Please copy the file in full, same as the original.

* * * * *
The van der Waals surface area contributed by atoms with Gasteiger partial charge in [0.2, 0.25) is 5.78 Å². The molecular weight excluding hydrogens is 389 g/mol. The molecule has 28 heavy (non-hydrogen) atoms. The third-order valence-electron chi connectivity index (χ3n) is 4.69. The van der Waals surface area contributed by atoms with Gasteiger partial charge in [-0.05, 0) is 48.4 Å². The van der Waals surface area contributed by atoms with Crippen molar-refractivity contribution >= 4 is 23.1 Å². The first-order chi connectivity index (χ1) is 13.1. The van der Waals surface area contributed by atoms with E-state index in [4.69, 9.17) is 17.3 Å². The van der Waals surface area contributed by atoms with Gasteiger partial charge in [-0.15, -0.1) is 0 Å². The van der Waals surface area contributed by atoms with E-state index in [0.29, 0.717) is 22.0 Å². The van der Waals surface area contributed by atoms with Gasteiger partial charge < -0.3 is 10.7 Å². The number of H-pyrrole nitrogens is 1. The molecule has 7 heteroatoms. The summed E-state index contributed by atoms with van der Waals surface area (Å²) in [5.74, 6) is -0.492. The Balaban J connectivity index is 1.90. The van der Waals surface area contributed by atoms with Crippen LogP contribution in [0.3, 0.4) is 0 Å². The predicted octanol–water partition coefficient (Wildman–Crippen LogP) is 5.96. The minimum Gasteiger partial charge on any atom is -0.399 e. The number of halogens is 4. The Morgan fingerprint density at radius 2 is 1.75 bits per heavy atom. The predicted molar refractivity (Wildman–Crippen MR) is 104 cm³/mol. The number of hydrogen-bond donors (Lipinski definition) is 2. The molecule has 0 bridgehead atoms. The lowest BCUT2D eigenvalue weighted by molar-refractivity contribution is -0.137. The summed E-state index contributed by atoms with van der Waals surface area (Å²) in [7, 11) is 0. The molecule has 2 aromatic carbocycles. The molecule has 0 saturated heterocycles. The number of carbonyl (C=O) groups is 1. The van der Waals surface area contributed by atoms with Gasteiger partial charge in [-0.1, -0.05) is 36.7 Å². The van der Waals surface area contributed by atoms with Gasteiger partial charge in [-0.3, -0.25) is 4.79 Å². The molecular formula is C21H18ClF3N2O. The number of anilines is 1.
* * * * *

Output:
The van der Waals surface area contributed by atoms with Gasteiger partial charge in [0.2, 0.25) is 5.78 Å². The molecular weight excluding hydrogens is 389 g/mol. The molecule has 28 heavy (non-hydrogen) atoms. The third-order valence-electron chi connectivity index (χ3n) is 4.69. The van der Waals surface area contributed by atoms with Gasteiger partial charge in [-0.05, 0) is 48.4 Å². The van der Waals surface area contributed by atoms with Crippen molar-refractivity contribution >= 4 is 23.1 Å². The first-order chi connectivity index (χ1) is 13.1. The van der Waals surface area contributed by atoms with E-state index in [4.69, 9.17) is 17.3 Å². The van der Waals surface area contributed by atoms with Gasteiger partial charge in [-0.15, -0.1) is 0 Å². The van der Waals surface area contributed by atoms with E-state index in [0.29, 0.717) is 22.0 Å². The van der Waals surface area contributed by atoms with Gasteiger partial charge < -0.3 is 10.7 Å². The number of H-pyrrole nitrogens is 1. The molecule has 7 heteroatoms. The summed E-state index contributed by atoms with van der Waals surface area (Å²) in [5.74, 6) is -0.492. The Balaban J connectivity index is 1.90. The van der Waals surface area contributed by atoms with Crippen LogP contribution in [0.3, 0.4) is 0 Å². The predicted octanol–water partition coefficient (Wildman–Crippen LogP) is 5.96. The minimum Gasteiger partial charge on any atom is -0.399 e. The number of halogens is 4. The Morgan fingerprint density at radius 2 is 1.75 bits per heavy atom. The predicted molar refractivity (Wildman–Crippen MR) is 104 cm³/mol. The number of hydrogen-bond donors (Lipinski definition) is 2. The molecule has 0 bridgehead atoms. The lowest BCUT2D eigenvalue weighted by molar-refractivity contribution is -0.137. The summed E-state index contributed by atoms with van der Waals surface area (Å²) in [7, 11) is 0. The molecule has 2 aromatic carbocycles. The molecule has 0 saturated heterocycles. The number of carbonyl (C=O) groups is 1. The van der Waals surface area contributed by atoms with Gasteiger partial charge in [-0.1, -0.05) is 36.7 Å². The van der Waals surface area contributed by atoms with Gasteiger partial charge in [-0.3, -0.25) is 4.79 Å². The molecular formula is C21H18ClF3N2O. The number of anilines is 1.